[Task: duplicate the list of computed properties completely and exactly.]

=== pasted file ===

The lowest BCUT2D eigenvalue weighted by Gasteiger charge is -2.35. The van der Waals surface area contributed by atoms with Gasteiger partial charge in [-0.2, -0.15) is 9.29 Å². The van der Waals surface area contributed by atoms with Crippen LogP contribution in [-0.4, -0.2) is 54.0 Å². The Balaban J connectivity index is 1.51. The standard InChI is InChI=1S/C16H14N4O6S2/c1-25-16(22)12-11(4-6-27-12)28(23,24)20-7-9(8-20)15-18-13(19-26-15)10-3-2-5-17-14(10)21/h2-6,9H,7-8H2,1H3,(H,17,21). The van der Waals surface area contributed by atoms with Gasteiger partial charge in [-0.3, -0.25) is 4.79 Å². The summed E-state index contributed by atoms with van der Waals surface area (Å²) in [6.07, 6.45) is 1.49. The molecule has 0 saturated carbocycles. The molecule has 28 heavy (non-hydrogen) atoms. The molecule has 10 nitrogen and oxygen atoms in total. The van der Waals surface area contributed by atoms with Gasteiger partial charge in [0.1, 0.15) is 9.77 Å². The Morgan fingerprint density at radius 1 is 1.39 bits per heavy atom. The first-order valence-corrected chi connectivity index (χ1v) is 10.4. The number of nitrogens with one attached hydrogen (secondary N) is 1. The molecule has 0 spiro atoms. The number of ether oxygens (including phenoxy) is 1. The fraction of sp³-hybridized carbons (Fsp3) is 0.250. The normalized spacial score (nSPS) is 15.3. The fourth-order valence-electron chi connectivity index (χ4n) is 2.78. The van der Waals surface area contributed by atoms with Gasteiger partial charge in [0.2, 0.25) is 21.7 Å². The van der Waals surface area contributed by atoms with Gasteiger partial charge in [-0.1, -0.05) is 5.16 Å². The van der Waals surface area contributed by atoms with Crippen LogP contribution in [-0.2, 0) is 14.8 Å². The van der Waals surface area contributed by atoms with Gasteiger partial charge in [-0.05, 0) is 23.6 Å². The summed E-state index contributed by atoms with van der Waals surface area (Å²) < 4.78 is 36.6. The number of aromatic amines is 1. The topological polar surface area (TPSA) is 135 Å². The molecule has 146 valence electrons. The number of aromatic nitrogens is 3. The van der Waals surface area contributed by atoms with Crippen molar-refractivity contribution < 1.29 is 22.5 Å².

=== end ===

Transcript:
The lowest BCUT2D eigenvalue weighted by Gasteiger charge is -2.35. The van der Waals surface area contributed by atoms with Gasteiger partial charge in [-0.2, -0.15) is 9.29 Å². The van der Waals surface area contributed by atoms with Crippen LogP contribution in [-0.4, -0.2) is 54.0 Å². The Balaban J connectivity index is 1.51. The standard InChI is InChI=1S/C16H14N4O6S2/c1-25-16(22)12-11(4-6-27-12)28(23,24)20-7-9(8-20)15-18-13(19-26-15)10-3-2-5-17-14(10)21/h2-6,9H,7-8H2,1H3,(H,17,21). The van der Waals surface area contributed by atoms with Gasteiger partial charge in [-0.3, -0.25) is 4.79 Å². The summed E-state index contributed by atoms with van der Waals surface area (Å²) in [6.07, 6.45) is 1.49. The molecule has 0 saturated carbocycles. The molecule has 28 heavy (non-hydrogen) atoms. The molecule has 10 nitrogen and oxygen atoms in total. The van der Waals surface area contributed by atoms with Gasteiger partial charge in [0.1, 0.15) is 9.77 Å². The Morgan fingerprint density at radius 1 is 1.39 bits per heavy atom. The first-order valence-corrected chi connectivity index (χ1v) is 10.4. The number of nitrogens with one attached hydrogen (secondary N) is 1. The molecule has 0 spiro atoms. The number of ether oxygens (including phenoxy) is 1. The fraction of sp³-hybridized carbons (Fsp3) is 0.250. The normalized spacial score (nSPS) is 15.3. The fourth-order valence-electron chi connectivity index (χ4n) is 2.78. The van der Waals surface area contributed by atoms with Gasteiger partial charge in [0.2, 0.25) is 21.7 Å². The van der Waals surface area contributed by atoms with Gasteiger partial charge in [-0.1, -0.05) is 5.16 Å². The van der Waals surface area contributed by atoms with Crippen LogP contribution in [-0.2, 0) is 14.8 Å². The van der Waals surface area contributed by atoms with Gasteiger partial charge in [-0.05, 0) is 23.6 Å². The summed E-state index contributed by atoms with van der Waals surface area (Å²) < 4.78 is 36.6. The number of aromatic amines is 1. The topological polar surface area (TPSA) is 135 Å². The molecule has 146 valence electrons. The number of aromatic nitrogens is 3. The van der Waals surface area contributed by atoms with Crippen molar-refractivity contribution < 1.29 is 22.5 Å².